Judge cases in the highest court of the nation.
What does a Supreme Court Justice do?
Like other Judges, Supreme Court Justices preside over civil and criminal court cases with the goal of upholding, enforcing, and interpreting the law. Uniquely, however, the job of a Supreme Court Justice is defending the grandest law in the land: the U.S. Constitution.
You’ve heard of American food (apple pie) and American music (anything by Elvis Presley or Bruce Springsteen). But what about numbers? If there were a uniquely American number, it could easily be the number nine: Not only are there nine fielding positions in baseball but there are also nine Judges on the U.S. Supreme Court. As a Supreme Court Justice, you’re one of them, appointed for a lifetime term to the nation’s highest court by the President Of The United State.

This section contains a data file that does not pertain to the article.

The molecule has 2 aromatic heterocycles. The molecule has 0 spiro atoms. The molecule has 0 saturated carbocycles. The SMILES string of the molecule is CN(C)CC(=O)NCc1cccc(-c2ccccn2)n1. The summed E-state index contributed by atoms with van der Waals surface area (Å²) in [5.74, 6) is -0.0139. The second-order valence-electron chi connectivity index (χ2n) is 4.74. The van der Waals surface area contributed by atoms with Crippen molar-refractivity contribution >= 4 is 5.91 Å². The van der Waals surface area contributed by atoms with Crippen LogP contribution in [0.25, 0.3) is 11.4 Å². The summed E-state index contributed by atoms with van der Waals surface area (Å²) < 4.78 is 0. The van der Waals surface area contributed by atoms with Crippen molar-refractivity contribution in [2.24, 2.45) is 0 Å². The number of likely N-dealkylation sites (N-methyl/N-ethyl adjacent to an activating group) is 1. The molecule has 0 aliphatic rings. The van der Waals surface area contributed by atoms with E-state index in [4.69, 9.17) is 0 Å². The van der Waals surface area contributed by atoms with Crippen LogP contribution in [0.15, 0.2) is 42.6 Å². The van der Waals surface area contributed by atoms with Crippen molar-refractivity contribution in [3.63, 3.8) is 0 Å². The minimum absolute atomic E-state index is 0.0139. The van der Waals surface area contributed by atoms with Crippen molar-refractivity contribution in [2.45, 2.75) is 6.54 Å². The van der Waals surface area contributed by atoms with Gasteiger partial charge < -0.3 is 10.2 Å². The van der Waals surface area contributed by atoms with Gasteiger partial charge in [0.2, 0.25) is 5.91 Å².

You accomplish your work by choosing, hearing, and deciding cases. Step one, , requires reviewing approximately 7,000 cases that are submitted to the court on appeal. Of those, you choose approximately 100 to hear during the court’s annual term.
Step two, , requires reading briefs submitted by the parties in a case and listening to the oral arguments of Attorneys.
Finally, step three, , requires voting on a case and subsequently writing the court’s , which explains the reasoning behind its decision. Typically, both majority and minority opinions are published, expressing the views of Justice who voted on both sides of the issue.
Whether you’re deciding the fate of gun control, gay marriage, freedom of speech, or any of countless other contentious political issues, you’re the head of the legislative branch of government, which means you’ve inherited from the Founding Fathers – along with Congress and the President – the privilege and power of deciding what “America” means.